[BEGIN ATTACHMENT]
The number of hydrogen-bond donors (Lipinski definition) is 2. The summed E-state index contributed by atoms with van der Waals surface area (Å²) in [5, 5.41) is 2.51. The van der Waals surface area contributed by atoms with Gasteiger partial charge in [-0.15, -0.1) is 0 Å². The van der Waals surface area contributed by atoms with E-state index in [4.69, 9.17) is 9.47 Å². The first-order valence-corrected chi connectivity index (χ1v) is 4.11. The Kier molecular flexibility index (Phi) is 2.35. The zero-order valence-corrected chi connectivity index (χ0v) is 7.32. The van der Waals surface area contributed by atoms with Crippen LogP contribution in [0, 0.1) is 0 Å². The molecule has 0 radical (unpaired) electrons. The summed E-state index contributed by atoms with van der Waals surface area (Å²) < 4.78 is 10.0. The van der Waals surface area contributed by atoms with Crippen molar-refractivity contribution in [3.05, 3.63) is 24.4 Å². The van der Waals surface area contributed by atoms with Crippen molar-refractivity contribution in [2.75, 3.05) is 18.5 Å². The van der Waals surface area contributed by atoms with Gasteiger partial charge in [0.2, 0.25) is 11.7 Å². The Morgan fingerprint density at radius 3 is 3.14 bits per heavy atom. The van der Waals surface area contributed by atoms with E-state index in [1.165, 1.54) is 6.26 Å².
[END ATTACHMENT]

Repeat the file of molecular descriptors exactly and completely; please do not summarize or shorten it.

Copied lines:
The number of hydrogen-bond donors (Lipinski definition) is 2. The summed E-state index contributed by atoms with van der Waals surface area (Å²) in [5, 5.41) is 2.51. The van der Waals surface area contributed by atoms with Gasteiger partial charge in [-0.15, -0.1) is 0 Å². The van der Waals surface area contributed by atoms with E-state index in [4.69, 9.17) is 9.47 Å². The first-order valence-corrected chi connectivity index (χ1v) is 4.11. The Kier molecular flexibility index (Phi) is 2.35. The zero-order valence-corrected chi connectivity index (χ0v) is 7.32. The van der Waals surface area contributed by atoms with Crippen LogP contribution in [0, 0.1) is 0 Å². The molecule has 0 radical (unpaired) electrons. The summed E-state index contributed by atoms with van der Waals surface area (Å²) < 4.78 is 10.0. The van der Waals surface area contributed by atoms with Crippen molar-refractivity contribution in [3.05, 3.63) is 24.4 Å². The van der Waals surface area contributed by atoms with Crippen molar-refractivity contribution in [2.75, 3.05) is 18.5 Å². The van der Waals surface area contributed by atoms with Gasteiger partial charge in [0.2, 0.25) is 11.7 Å². The Morgan fingerprint density at radius 3 is 3.14 bits per heavy atom. The van der Waals surface area contributed by atoms with E-state index in [1.165, 1.54) is 6.26 Å².